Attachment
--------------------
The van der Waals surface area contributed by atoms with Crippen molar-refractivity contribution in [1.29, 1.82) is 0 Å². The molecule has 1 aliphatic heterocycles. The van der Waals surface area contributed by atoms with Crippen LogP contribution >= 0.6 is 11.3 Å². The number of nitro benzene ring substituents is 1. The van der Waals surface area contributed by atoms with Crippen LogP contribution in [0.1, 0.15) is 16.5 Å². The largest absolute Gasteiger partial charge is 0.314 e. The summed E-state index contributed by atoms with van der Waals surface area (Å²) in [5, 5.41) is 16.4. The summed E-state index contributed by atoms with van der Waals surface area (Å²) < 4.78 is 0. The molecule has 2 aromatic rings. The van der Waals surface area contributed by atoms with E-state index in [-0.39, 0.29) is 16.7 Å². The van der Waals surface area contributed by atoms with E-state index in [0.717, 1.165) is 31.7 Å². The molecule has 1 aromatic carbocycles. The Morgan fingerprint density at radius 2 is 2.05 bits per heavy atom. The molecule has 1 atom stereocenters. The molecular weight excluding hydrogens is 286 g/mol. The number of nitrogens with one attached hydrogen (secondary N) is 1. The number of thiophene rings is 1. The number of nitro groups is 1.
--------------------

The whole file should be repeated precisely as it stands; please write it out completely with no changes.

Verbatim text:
The van der Waals surface area contributed by atoms with Crippen molar-refractivity contribution in [1.29, 1.82) is 0 Å². The molecule has 1 aliphatic heterocycles. The van der Waals surface area contributed by atoms with Crippen LogP contribution >= 0.6 is 11.3 Å². The number of nitro benzene ring substituents is 1. The van der Waals surface area contributed by atoms with Crippen LogP contribution in [0.1, 0.15) is 16.5 Å². The largest absolute Gasteiger partial charge is 0.314 e. The summed E-state index contributed by atoms with van der Waals surface area (Å²) in [5, 5.41) is 16.4. The summed E-state index contributed by atoms with van der Waals surface area (Å²) < 4.78 is 0. The molecule has 2 aromatic rings. The van der Waals surface area contributed by atoms with E-state index in [-0.39, 0.29) is 16.7 Å². The van der Waals surface area contributed by atoms with E-state index in [0.717, 1.165) is 31.7 Å². The molecule has 1 aromatic carbocycles. The Morgan fingerprint density at radius 2 is 2.05 bits per heavy atom. The molecule has 1 atom stereocenters. The molecular weight excluding hydrogens is 286 g/mol. The number of nitrogens with one attached hydrogen (secondary N) is 1. The number of thiophene rings is 1. The number of nitro groups is 1.